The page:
“If you want to improve, be content to be thought foolish and stupid.” — Epictetus
Very few people enjoy the feeling of being a beginner.
That awkward, bumbling beginner phase is something most people will do just about anything to avoid. I know this because I avoided being bad at things for most of my life, choosing instead to always play to my strengths.
Growing up, I wouldn’t even try something new unless I was reasonably sure I would be good at it. I followed this same strategy until around my mid-twenties, when I realized that I’d need to start putting myself in challenging and uncomfortable situations or risk remaining the same person for the rest of my life.
I’ve tested my willingness to be a beginner countless times over the years, pushing myself out of my comfort zone by doing things like taking up handstands, writing my first book, traveling, and living around the world. Most recently, I began training in martial arts. After feeling somewhat athletically competent for years, training elements of taekwondo, Judo, karate, and jiu-jitsu instantly transported me back to being a complete beginner.
The other day, my martial arts coach taught me a new skill called a tornado kick, a 360 roundhouse kick that’s considered basic level at best for any taekwondo practitioner.
I didn’t grow up doing martial arts or gymnastics and have no natural ability for either. Now, in my thirties, anything involving twisting feels especially foreign to me.
I was acutely aware of my thought process as I began to work the skill, feeling the epitome of foolish and stupid.
Sitting with Discomfort
The following is what went through my head as my coach began to teach me a tornado kick:
He begins by showing me the skill at full speed. It looks like nothing but a blur to me. My brain can’t comprehend what’s happening. My cheeks start to flush. I can’t even tell you which direction he is twisting, let alone any of the specific elements that make up the move. How many times is he turning? Which leg is kicking in what direction? I don’t have the slightest clue. I feel a rush of shame and embarrassment that I don’t understand what I know is a basic skill (see an example of what it should look like here).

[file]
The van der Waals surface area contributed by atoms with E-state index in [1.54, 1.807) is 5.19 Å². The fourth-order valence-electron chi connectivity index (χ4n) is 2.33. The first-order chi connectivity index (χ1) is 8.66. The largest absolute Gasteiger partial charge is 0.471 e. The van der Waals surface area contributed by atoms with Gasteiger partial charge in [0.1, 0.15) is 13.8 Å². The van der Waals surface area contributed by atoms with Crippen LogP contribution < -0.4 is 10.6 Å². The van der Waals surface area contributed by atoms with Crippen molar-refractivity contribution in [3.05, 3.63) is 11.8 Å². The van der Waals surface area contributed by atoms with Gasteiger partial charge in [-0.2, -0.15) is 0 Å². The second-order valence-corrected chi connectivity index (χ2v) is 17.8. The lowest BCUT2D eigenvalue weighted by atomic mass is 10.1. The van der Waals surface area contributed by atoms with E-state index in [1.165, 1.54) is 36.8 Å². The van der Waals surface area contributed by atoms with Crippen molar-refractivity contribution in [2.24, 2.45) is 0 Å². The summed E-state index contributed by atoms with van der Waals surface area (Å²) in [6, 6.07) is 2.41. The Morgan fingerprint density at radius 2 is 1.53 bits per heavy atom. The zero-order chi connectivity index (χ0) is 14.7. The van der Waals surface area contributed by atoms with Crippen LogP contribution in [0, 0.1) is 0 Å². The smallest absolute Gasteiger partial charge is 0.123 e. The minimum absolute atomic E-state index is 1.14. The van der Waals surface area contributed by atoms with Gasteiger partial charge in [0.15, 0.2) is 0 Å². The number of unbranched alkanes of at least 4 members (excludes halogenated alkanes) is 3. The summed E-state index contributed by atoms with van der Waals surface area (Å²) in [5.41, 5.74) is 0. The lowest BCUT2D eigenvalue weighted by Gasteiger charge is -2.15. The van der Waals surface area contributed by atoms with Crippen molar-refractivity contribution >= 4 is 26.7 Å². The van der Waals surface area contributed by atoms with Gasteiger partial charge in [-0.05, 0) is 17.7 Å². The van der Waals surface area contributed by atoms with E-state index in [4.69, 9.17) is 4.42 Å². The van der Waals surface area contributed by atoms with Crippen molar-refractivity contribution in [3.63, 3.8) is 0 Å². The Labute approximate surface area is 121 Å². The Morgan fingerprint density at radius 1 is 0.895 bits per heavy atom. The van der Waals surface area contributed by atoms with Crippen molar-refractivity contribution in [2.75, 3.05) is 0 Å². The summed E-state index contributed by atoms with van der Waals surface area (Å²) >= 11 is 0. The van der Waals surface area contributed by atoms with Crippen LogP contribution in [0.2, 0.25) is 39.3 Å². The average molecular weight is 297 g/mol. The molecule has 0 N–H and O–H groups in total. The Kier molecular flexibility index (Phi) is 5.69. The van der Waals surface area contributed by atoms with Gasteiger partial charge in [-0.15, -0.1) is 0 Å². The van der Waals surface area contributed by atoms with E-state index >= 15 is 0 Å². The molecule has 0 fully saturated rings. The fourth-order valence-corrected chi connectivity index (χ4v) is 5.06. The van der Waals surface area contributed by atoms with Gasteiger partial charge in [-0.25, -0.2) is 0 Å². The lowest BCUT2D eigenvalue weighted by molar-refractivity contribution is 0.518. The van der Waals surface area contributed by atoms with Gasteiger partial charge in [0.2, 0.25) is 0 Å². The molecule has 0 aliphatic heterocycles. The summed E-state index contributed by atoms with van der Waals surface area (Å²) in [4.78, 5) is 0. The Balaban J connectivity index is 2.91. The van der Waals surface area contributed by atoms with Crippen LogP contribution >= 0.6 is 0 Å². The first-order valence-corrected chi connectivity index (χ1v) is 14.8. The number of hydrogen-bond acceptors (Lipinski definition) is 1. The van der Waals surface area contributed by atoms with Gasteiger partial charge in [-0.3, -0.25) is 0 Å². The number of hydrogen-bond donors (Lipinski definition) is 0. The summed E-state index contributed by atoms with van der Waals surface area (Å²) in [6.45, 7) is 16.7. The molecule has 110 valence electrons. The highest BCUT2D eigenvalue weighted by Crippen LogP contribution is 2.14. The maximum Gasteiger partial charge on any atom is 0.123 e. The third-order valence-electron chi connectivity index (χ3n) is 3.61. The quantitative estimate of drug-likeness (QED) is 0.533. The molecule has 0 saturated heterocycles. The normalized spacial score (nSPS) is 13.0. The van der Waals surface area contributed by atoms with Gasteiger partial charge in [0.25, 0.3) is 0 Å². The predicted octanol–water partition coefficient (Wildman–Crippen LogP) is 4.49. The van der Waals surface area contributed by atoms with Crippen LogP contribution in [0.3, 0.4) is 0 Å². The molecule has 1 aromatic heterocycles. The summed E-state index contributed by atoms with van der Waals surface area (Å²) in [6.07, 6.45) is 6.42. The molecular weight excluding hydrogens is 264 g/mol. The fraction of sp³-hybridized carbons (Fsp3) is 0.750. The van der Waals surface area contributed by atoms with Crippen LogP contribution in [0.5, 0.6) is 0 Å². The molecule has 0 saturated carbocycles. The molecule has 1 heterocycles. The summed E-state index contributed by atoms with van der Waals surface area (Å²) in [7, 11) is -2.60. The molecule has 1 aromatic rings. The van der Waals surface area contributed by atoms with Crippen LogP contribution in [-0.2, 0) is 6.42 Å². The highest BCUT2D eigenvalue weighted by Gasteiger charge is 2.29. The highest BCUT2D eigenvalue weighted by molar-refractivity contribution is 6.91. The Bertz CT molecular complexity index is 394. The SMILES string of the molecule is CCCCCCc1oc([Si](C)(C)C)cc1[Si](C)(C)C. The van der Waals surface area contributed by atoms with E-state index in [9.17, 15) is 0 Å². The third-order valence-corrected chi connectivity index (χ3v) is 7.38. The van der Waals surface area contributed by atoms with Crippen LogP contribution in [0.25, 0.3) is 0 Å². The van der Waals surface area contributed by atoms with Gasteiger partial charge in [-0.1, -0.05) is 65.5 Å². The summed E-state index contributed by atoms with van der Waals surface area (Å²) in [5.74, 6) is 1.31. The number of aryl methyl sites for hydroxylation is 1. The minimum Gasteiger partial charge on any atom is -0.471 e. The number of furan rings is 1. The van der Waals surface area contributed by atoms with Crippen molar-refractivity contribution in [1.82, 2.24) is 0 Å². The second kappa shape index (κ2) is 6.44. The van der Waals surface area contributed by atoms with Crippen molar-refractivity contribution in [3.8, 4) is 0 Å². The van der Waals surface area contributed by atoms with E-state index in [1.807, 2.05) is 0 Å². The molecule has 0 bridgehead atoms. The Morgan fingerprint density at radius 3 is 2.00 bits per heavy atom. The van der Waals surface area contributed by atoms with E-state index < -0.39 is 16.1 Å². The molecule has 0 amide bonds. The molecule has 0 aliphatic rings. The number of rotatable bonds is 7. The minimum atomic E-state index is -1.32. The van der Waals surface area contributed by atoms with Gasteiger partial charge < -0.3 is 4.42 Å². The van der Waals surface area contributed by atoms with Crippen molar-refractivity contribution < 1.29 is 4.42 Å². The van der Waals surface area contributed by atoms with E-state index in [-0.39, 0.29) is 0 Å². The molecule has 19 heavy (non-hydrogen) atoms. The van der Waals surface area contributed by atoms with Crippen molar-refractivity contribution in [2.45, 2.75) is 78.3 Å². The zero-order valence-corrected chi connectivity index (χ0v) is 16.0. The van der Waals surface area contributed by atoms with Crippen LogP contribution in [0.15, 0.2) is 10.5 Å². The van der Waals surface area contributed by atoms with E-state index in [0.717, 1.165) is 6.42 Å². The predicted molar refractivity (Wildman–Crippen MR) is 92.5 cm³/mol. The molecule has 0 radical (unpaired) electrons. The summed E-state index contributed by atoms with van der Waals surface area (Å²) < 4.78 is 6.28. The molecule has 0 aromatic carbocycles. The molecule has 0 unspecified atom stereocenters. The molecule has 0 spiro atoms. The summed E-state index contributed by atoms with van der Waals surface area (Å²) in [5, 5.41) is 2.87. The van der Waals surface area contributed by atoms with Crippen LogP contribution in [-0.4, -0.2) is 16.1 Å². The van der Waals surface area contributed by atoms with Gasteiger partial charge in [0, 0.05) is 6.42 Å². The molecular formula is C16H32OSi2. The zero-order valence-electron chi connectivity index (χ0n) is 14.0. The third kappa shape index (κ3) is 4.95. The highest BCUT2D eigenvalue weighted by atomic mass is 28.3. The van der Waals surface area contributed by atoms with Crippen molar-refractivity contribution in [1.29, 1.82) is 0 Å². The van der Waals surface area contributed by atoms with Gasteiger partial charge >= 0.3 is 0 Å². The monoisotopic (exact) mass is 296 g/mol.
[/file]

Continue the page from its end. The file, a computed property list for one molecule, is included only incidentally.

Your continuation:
He urges me to try it. The voice in my head tells me it’s impossible, pointless even to try. My body feels like lead. I don’t move.
Seeing my hesitation, he starts breaking it down. He shows me each piece of the skill individually and slowly. Although it looks cool, in theory, it’s not an overly complicated move — there’s a step, and a knee up, and then a roundhouse kick back to regular fighting stance.
My body is still fighting me, but I override it and give it a shot. I am distinctly aware of the voice in my head as I fumble through my initial attempts. It tells me quite forcefully that it’s too much too late in life for me to start learning a skill like this. It insists that I’ll never get better even if I work at it for years, so any attempts I make are just a waste of time. But mostly, it’s telling me to stop trying and give up right now.
The voice sounds like the voice of a toddler. I am instantly transported back to childhood and fight to compose myself, lest I unintentionally stomp my foot in protest and run off to cry in the corner.
It doesn’t help that there are very few other complete beginners around. We are training in a gymnastics-style gym that caters to martial artists, parkour athletes, and stunt performers. Everyone else in the gym seems to be performing kicks and spins much more difficult with ease. I force myself to continue to practice rep after rep even when all I can think of is how terrible I must look.
I catch glimpses of myself in the mirror and confirm that, yes, I look just as pitiful as I expected. I try harder to shut out the voice in my head and keep throwing reps in between stretching breaks. I remind myself that no one was born learning to kick, spin, or do cool tricks. Every single person goes through this awkward beginner stage.
Sure, some people go through it at a much younger age, so the memories of that awkwardness may have faded long ago. And some people are born with more talent and coordination than the rest of us.
But as the psychologist Angela Duckworth and author of Grit puts it, “as much as talent counts, effort counts twice.”
Being Willing to Try
One thing I know I can do at this point in my life is put in effort. I may not be the most naturally gifted athlete or the quickest to learn, but the ability to work hard when others might quit long ago became a part of who I am. I’ve gotten through this awkward beginner stage many times before; I can do it again.
Feeling a sense of competency or mastery is one of the greatest feelings we can have as human beings. But without putting ourselves in those awkward beginner stages to begin with, we will never know just how far we can push ourselves. To continue to grow, to reach even a portion of our potential, we have to allow ourselves to try in the first place.
In other words, we have to embrace feeling foolish and stupid.